Drawing on more than fifteen years of work on Social Security policy, first in the U.S. Senate and later in the White House, Charles Blahous argues that our national Social Security debate is more polarized than it needs to be, even given the depth of legitimate differences over the program's appropriate future direction. Unless we identify and understand our respective initial assumptions, he explains, we will not be able to fathom the conflicting policy initiatives that they drive. In Social Security: The Unfinished Work he presents some often misunderstood, basic factual background about Social Security. He discusses how it affects program participants and explains the true demographic, economic, and political factors that threaten its future efficacy.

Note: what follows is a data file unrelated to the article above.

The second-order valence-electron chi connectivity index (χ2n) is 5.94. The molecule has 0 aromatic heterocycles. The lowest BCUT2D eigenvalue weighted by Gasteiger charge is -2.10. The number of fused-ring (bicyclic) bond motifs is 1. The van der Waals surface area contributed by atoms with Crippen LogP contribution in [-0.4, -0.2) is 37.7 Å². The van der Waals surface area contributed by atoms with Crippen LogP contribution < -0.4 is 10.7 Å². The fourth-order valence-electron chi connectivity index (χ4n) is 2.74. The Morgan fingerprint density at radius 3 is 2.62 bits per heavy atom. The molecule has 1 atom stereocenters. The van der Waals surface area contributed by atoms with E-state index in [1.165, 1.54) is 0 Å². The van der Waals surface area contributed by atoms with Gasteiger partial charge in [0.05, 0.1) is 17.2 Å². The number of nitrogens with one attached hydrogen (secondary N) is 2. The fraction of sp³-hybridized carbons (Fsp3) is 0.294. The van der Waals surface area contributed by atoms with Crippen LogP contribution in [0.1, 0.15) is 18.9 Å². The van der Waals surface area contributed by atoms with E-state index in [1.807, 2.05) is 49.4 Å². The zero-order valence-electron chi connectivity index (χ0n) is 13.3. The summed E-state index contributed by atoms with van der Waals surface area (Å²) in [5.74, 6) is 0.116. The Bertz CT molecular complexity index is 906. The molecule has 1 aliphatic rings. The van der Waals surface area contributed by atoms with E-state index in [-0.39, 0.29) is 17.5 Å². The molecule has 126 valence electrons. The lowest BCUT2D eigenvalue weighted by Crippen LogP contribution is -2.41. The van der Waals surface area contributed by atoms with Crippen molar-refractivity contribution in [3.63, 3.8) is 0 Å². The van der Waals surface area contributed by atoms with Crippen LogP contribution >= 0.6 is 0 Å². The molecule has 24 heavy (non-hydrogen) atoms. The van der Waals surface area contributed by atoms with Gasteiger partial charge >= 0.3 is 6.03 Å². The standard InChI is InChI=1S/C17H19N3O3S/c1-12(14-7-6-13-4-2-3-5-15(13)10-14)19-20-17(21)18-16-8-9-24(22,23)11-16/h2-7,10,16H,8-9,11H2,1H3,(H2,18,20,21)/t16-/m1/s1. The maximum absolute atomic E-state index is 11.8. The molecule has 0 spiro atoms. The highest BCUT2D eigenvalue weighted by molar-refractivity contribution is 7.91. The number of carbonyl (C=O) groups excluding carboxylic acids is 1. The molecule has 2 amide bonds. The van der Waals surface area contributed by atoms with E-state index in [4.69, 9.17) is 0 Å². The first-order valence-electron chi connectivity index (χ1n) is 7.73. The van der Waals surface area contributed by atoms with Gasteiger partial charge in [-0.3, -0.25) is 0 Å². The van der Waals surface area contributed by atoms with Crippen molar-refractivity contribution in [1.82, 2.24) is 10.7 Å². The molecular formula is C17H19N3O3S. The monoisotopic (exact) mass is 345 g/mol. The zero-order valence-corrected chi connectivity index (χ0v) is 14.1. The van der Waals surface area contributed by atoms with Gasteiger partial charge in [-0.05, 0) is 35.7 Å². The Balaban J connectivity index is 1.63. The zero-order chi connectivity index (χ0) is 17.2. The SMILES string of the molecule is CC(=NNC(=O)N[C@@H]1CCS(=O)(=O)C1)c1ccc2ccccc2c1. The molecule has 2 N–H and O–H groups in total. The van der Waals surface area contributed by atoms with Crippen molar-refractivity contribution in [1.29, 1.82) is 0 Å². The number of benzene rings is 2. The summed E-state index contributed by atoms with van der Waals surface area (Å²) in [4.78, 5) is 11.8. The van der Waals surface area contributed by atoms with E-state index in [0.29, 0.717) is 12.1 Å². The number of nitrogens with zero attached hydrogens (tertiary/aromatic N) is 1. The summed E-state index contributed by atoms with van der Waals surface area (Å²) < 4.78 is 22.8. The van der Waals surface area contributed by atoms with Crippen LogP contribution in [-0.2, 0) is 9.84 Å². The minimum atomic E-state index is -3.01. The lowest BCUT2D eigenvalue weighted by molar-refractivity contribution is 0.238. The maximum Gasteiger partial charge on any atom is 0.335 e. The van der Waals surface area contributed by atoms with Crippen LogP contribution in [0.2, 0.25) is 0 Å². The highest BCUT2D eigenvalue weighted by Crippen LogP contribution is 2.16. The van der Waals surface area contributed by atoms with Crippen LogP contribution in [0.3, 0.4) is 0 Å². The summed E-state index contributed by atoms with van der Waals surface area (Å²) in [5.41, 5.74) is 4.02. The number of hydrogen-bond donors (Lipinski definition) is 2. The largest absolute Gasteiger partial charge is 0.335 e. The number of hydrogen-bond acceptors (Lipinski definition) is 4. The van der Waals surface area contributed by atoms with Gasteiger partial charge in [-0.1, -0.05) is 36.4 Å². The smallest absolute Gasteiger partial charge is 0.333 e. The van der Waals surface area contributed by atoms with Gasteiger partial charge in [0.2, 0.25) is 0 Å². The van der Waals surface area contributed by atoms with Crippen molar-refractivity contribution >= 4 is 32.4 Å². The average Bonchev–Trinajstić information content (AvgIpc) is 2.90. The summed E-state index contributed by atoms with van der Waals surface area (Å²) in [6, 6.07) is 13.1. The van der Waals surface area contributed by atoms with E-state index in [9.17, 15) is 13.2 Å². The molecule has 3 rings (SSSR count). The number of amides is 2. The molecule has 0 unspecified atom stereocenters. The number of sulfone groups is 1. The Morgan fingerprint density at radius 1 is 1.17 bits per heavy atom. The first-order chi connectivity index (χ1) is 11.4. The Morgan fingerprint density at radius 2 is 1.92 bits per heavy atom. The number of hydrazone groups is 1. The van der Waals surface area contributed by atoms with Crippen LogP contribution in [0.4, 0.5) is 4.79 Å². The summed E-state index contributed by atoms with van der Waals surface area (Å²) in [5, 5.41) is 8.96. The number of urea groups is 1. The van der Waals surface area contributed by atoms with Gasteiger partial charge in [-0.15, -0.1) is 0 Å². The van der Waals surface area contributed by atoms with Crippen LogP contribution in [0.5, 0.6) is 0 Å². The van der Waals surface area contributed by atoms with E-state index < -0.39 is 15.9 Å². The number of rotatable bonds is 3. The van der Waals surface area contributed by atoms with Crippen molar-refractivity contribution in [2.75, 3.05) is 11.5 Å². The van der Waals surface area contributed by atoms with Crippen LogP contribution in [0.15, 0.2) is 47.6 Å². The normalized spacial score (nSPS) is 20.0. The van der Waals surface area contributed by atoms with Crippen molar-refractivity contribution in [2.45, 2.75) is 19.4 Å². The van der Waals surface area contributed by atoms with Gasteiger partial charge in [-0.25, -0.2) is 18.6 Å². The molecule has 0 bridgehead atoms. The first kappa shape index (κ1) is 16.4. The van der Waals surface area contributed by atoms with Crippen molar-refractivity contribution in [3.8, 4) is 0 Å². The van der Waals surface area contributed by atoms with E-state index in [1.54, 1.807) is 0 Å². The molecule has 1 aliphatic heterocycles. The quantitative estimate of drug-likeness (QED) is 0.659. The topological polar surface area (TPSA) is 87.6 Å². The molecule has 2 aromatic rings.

Beginning with a review of the events of 1983, focusing on the substance, intent, and scorekeeping of that year's Social Security reforms, Blahous explains what happened then, why, and how it led to sharply divergent views of program finances during the Bush administration's reform initiative and on through today. He dissects competing positions in the current debate and concludes that, unless and until there is broader understanding of how these analytic differences drive opposing policy conclusions, we will continue to talk past and over each other, with little room for negotiation and compromise.